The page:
In response, the State called Dr. Lahmeyer and Dr. Hardy to counter Dr. Kuncel's opinion. Both psychiatrists testified that they based their opinions in part on a report completed by Dr. Hartman, a psychologist, who had administered a number of psychological tests to defendant. During his testimony, Dr. Hardy quoted verbatim from that portion of Dr. Hartman's report that dealt with Hartman's conclusions regarding defendant's sanity. Dr. Lahmeyer also testified that he relied in part on Dr. Hartman's report. His testimony regarding defendant's psychiatric diagnosis used virtually the same terms that Hartman's report employed in describing defendant's mental condition. Dr. Hartman had been scheduled to testify for the State but was not called during rebuttal.

In Dr. Hartman's absence, defendant sought to have Dr. Rabin testify during rebuttal for the purpose of disputing the reliability of Dr. Hartman's report. The State objected, arguing that Dr. Rabin's testimony would be inappropriate rebuttal because Dr. Hartman's opinion was not substantive evidence and that Dr. Hartman had not testified regarding his report. The trial court agreed with the State's position, stating that Dr. Rabin's testimony was "an inappropriate way to impeach Dr. Hartman *** and also an attempt *** to discredit the testimony of the two psychiatrists that did testify." The trial court then suggested that the defense call Dr. Hartman, a fact that would indicate the importance of Hartman's report. The defense responded that it would subpoena Dr. Hartman but wanted to have Dr. Rabin present in the courtroom to assist in the questioning of Dr. Hartman. Defense counsel maintained that he did not have the expertise to cross-examine and/or impeach Dr. Hartman without Dr. Rabin's assistance. The trial court denied the defense's request for Dr. Rabin to provide in-court assistance in the questioning of Dr. Hartman. The defense did not call Dr. Hartman to testify during rebuttal.

The defense then made an offer of proof in which Dr. Rabin, a psychologist, criticized the accuracy and reliability of Dr. Hartman's report regarding defendant. It is useful to describe in some detail the substance of Dr. Rabin's testimony. Dr. Rabin stated that he was a supervisor of forensic testing and evaluation for the Psychiatric Institute of the Circuit Court of Cook County and had testified as an expert in forensic psychology in many court proceedings. He stated that he had carefully reviewed Dr. Hartman's report and had found numerous mistakes and erroneous conclusions that would be misleading to anyone who read the report and was not able to independently analyze the underlying data. He further testified that psychiatrists are not competent to perform their own psychological testing and must therefore rely on psychologists to do all such testing for them.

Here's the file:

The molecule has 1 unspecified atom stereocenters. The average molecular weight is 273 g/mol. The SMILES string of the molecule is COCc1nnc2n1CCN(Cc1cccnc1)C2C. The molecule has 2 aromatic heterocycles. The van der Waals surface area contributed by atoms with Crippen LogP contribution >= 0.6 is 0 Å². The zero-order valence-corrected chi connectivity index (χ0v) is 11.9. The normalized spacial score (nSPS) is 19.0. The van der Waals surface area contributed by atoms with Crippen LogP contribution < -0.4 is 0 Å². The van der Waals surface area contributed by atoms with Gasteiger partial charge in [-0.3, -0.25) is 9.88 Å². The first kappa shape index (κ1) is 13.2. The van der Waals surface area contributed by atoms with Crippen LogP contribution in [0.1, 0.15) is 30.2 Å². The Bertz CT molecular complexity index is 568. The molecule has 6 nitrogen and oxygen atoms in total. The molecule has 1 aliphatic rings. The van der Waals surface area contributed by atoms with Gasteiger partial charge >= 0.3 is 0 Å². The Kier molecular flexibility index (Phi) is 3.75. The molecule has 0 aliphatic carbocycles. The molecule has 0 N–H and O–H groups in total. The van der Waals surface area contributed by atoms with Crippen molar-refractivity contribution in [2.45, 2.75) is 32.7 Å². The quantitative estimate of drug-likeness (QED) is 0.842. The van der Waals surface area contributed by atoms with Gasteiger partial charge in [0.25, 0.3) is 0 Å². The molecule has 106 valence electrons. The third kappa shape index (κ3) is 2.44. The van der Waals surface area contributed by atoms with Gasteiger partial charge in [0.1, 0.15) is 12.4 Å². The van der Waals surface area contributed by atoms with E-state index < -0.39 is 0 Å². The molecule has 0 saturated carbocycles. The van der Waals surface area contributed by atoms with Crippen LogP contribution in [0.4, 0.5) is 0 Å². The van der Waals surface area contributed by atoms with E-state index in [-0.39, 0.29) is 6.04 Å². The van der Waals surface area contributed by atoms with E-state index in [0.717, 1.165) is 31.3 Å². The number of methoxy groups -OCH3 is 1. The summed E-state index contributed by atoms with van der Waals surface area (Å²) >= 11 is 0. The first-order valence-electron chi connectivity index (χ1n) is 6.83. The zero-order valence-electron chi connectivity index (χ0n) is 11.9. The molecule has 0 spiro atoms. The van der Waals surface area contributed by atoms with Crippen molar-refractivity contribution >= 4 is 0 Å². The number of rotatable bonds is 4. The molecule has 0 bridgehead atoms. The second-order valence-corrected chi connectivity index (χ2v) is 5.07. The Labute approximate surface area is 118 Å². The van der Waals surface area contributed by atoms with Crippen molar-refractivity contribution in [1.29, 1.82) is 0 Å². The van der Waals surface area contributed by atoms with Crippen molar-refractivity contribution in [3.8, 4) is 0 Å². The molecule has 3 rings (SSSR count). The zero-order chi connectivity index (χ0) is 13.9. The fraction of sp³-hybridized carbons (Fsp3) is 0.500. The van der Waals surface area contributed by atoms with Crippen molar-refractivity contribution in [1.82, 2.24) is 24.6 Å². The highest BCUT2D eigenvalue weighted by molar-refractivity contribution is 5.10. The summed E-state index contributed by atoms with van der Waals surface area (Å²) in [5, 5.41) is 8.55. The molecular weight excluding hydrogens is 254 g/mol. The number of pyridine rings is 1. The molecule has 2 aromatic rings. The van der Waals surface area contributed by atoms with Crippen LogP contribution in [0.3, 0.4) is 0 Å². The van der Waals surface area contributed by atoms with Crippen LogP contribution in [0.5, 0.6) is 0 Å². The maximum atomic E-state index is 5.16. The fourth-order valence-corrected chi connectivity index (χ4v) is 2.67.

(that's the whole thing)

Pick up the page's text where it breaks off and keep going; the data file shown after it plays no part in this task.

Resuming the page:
Dr. Rabin took issue with Dr. Hartman's use of the Shipley Institute of Living Scale (Shipley test). According to him, the Shipley test was designed to check for early senility in geriatric patients and was inappropriate for use as an intelligence quotient (IQ) test for a 17- or 18-year-old high school student. He further opined that the report contained the scores of several items on the Shipley test that contained miscalculations. These errors had given defendant a higher IQ score than he actually had. Dr. Rabin also stated that the report erred by confusing the cognitive quotient (CQ) with IQ. He explained that, unlike the IQ, the CQ is not a measure of intelligence, as Dr. Hartman's report indicated. According to Dr. Rabin, the results of the Shipley test actually showed that defendant's IQ was in the borderline range, rather than the low-average range stated in the report.

Dr. Rabin also stated that the Minnesota Multiphasic Personality Inventory II (MMPI-II) administered by Dr. Hartman to defendant was an inappropriate test for defendant. He described the MMPI-II as a test designed for adults and stated that defendant should have been given a version of the test that is designed for adolescents and people with a history of learning disabilities. Additionally, Dr. Rabin pointed out that there was no indication in the report that Dr. Hartman had administered a reading test to defendant before the MMPI-II to determine whether he could read well enough to take the test properly.

Further, Dr. Rabin noted that, in the part of the report dealing with the MMPI-II's results, defendant was characterized as a "four eight code type." According the Dr. Rabin, the MMPI-II's results actually indicated that defendant was a "four six code type." As a result, Dr. Rabin stated that the report contained a completely irrelevant and inapplicable personality description of defendant. He noted that comparing a "four eight code type" to a "four six code type" was "like comparing apples to oranges." According to Dr. Rabin, this scoring confusion would result in a misunderstanding of the results by someone not versed in psychological testing.

Dr. Rabin also testified that the report omitted computer-generated results of the Millon test that indicated that defendant had a primary diagnosis of bipolar disorder and borderline personality disorder. When asked the significance of this omission, Dr. Rabin stated, "Again, it's misleading to anybody reading the report. They won't ...